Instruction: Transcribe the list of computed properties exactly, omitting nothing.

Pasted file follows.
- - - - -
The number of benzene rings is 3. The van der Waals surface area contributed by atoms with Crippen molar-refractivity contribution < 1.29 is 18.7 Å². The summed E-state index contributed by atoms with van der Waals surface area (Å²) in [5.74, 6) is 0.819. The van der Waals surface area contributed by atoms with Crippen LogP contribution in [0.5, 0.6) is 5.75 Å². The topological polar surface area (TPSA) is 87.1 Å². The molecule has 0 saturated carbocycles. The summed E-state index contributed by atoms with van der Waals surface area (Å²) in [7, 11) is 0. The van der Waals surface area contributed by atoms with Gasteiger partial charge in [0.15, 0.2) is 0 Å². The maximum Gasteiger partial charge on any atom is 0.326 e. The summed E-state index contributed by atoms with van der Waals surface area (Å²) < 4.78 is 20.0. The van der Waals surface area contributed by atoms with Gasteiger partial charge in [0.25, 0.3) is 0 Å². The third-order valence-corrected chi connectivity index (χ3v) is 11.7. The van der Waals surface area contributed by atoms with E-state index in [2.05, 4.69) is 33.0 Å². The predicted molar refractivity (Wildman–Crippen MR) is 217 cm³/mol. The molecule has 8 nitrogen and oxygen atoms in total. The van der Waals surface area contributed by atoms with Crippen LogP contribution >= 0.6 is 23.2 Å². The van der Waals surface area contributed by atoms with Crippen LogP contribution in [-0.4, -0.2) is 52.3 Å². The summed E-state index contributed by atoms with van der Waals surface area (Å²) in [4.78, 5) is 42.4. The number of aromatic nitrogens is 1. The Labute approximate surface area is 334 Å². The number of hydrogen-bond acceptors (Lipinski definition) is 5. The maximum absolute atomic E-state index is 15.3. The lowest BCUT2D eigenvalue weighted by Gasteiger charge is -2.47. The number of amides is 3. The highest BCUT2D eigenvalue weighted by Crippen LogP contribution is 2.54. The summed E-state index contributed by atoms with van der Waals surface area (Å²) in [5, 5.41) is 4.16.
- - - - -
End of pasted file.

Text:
The number of benzene rings is 3. The van der Waals surface area contributed by atoms with Crippen molar-refractivity contribution < 1.29 is 18.7 Å². The summed E-state index contributed by atoms with van der Waals surface area (Å²) in [5.74, 6) is 0.819. The van der Waals surface area contributed by atoms with Crippen LogP contribution in [0.5, 0.6) is 5.75 Å². The topological polar surface area (TPSA) is 87.1 Å². The molecule has 0 saturated carbocycles. The summed E-state index contributed by atoms with van der Waals surface area (Å²) in [7, 11) is 0. The van der Waals surface area contributed by atoms with Gasteiger partial charge in [0.15, 0.2) is 0 Å². The maximum Gasteiger partial charge on any atom is 0.326 e. The summed E-state index contributed by atoms with van der Waals surface area (Å²) < 4.78 is 20.0. The van der Waals surface area contributed by atoms with Gasteiger partial charge in [0.25, 0.3) is 0 Å². The third-order valence-corrected chi connectivity index (χ3v) is 11.7. The van der Waals surface area contributed by atoms with E-state index in [2.05, 4.69) is 33.0 Å². The predicted molar refractivity (Wildman–Crippen MR) is 217 cm³/mol. The molecule has 8 nitrogen and oxygen atoms in total. The van der Waals surface area contributed by atoms with Crippen LogP contribution >= 0.6 is 23.2 Å². The van der Waals surface area contributed by atoms with Crippen LogP contribution in [-0.4, -0.2) is 52.3 Å². The summed E-state index contributed by atoms with van der Waals surface area (Å²) in [4.78, 5) is 42.4. The number of aromatic nitrogens is 1. The Labute approximate surface area is 334 Å². The number of hydrogen-bond acceptors (Lipinski definition) is 5. The maximum absolute atomic E-state index is 15.3. The lowest BCUT2D eigenvalue weighted by Gasteiger charge is -2.47. The number of amides is 3. The highest BCUT2D eigenvalue weighted by Crippen LogP contribution is 2.54. The summed E-state index contributed by atoms with van der Waals surface area (Å²) in [5, 5.41) is 4.16.